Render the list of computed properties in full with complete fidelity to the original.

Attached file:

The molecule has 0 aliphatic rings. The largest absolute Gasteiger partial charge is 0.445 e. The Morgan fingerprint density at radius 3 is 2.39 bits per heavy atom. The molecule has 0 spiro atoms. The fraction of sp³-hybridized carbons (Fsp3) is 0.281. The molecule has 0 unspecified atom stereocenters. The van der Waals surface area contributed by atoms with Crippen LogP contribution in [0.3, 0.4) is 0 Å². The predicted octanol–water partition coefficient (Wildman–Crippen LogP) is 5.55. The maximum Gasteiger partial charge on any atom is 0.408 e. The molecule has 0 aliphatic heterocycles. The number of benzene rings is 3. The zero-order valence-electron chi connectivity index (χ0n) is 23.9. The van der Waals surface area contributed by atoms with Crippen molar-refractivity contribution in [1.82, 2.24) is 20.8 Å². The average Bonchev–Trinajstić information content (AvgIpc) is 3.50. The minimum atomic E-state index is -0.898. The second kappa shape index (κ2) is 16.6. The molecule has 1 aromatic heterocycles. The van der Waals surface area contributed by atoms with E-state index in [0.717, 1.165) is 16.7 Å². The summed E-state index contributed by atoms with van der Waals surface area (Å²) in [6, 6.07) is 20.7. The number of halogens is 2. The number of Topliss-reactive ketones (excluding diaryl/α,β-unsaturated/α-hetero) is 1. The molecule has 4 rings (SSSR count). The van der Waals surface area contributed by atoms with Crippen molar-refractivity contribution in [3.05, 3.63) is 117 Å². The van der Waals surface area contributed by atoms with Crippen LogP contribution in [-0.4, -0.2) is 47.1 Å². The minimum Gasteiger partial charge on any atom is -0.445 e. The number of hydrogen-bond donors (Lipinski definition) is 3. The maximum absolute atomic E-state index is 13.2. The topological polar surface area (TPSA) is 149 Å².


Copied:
The molecule has 0 aliphatic rings. The largest absolute Gasteiger partial charge is 0.445 e. The Morgan fingerprint density at radius 3 is 2.39 bits per heavy atom. The molecule has 0 spiro atoms. The fraction of sp³-hybridized carbons (Fsp3) is 0.281. The molecule has 0 unspecified atom stereocenters. The van der Waals surface area contributed by atoms with Crippen LogP contribution in [0.3, 0.4) is 0 Å². The predicted octanol–water partition coefficient (Wildman–Crippen LogP) is 5.55. The maximum Gasteiger partial charge on any atom is 0.408 e. The molecule has 0 aliphatic heterocycles. The number of benzene rings is 3. The zero-order valence-electron chi connectivity index (χ0n) is 23.9. The van der Waals surface area contributed by atoms with Crippen molar-refractivity contribution in [1.82, 2.24) is 20.8 Å². The average Bonchev–Trinajstić information content (AvgIpc) is 3.50. The minimum atomic E-state index is -0.898. The second kappa shape index (κ2) is 16.6. The molecule has 1 aromatic heterocycles. The van der Waals surface area contributed by atoms with E-state index in [0.717, 1.165) is 16.7 Å². The summed E-state index contributed by atoms with van der Waals surface area (Å²) in [6, 6.07) is 20.7. The number of halogens is 2. The number of Topliss-reactive ketones (excluding diaryl/α,β-unsaturated/α-hetero) is 1. The molecule has 4 rings (SSSR count). The van der Waals surface area contributed by atoms with Crippen molar-refractivity contribution in [3.05, 3.63) is 117 Å². The van der Waals surface area contributed by atoms with Crippen LogP contribution in [-0.4, -0.2) is 47.1 Å². The minimum Gasteiger partial charge on any atom is -0.445 e. The number of hydrogen-bond donors (Lipinski definition) is 3. The maximum absolute atomic E-state index is 13.2. The topological polar surface area (TPSA) is 149 Å².